25 July 2012 by Julienne du Toit

Sociable weavers – the noisy thatchers

You cannot help but be impressed by the sociable weaver work ethic. They are utterly obsessed with nest-building, making their mark across the arid landscape with huge haystack-like structures. And they’re always thinking of each other.

A camelthorn tree under heavy nest pressure. Photo Chris Marais

You know you’re in the Kalahari when you start seeing huge, thatched nests attached to any likely vertical structure – quiver trees, telephone poles, wind pumps and camelthorns.

These are the homes of sociable weavers, and they are the largest bird-made structures in the world. Why? Because these birds simply don’t know when to stop.

Sociable weavers never stop gathering nesting materials. Photo Chris Marais

Up to 300 birds will live in such a structure, and every day, each bird will bring back grass stalks to add to the nest.

They’re a bit like Pixar cartoon birds on speed. They hardly ever rest, except to have a power nap in the heat of a summer’s day. Even if you pass a sociable weaver nest in the starry dark of a summer’s night, you’ll hear their restless nattering and fluttering.

No matter how sturdy the tree or pole, eventually it collapses under the weight of tons of grass. Undaunted, these nondescript, relentless and ever-twittering little birds just start again.

They’re a bit like Pixar cartoon birds on speed. They hardly ever rest, except to have a power nap in the heat of a summer’s day.

These funny little birds with their bluish beaks are also impressively altruistic.

In Trevor Carnaby’s fat book on bird behaviour (Beat About the Bush: Birds), he points out that sociable weavers actually help each other raise broods, and repair nesting chambers for one another.

The grass is wonderfully insulating, making for cosy conditions in winter and relatively cool conditions in summer. As a result, the food needs of these little birds are dramatically reduced.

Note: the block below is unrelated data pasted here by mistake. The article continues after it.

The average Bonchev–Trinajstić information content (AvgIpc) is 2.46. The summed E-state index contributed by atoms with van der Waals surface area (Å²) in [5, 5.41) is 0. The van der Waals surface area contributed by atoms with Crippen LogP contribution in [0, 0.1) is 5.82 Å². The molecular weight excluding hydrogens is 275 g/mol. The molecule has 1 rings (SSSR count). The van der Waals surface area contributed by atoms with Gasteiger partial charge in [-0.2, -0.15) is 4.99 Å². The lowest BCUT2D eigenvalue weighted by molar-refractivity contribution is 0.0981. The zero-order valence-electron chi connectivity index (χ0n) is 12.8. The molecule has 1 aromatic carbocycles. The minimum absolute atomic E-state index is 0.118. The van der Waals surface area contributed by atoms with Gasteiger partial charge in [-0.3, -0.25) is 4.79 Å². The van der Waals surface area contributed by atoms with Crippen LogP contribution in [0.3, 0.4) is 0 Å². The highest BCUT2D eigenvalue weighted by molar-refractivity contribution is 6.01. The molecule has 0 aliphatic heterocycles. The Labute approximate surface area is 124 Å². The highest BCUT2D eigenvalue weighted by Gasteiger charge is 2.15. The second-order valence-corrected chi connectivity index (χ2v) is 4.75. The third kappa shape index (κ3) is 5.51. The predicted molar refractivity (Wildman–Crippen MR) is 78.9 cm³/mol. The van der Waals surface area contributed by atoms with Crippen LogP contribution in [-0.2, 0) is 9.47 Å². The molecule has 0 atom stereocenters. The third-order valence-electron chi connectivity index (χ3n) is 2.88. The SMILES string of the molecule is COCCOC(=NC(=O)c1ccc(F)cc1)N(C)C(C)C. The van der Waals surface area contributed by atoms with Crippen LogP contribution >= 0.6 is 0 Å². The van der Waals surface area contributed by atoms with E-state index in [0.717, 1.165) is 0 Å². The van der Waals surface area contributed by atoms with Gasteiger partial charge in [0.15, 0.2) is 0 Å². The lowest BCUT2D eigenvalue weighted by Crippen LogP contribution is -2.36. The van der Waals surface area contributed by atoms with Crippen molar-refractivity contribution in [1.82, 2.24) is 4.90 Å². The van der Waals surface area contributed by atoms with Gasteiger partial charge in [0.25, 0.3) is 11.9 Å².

Telephone poles are favoured structures for nests – much to the chagrin of communications authorities. Photo Chris Marais

I’ve never seen the beginnings of a nest, but Carnaby says that a few pairs of sociable weavers begin one by creating a latticework of twigs along a branch. Then grass stalks are wedged into the framework. Eventually, they are able to fashion individual little chambers, each with a cunning little ridge to hold onto and to stop any eggs from rolling out.

Each nest is a masterpiece of bird engineering.

Telephone technicians try to discourage nest-building among crucial components at the top of poles by providing wire ‘starting structures’ lower down on the poles. It’s mostly in vain.

All that shelter does not go unnoticed. Pygmy falcons have a longstanding relationship with sociable weavers, and rely entirely on these little birds and their construction talents for their own housing requirements.

In return for benefiting from a sheltered apartment, centrally heated by weaver power, they (mostly) refrain from eating chicks.

And if that wasn’t enough, owls, geese and other creatures sometimes nest on top of sociable weaver nests, adding their own bit of weight to the tipping point that precedes collapse...

Apartment blocks for sociable weavers – and the odd pygmy falcon pair. Photo Chris Marais

Category: Wildlife


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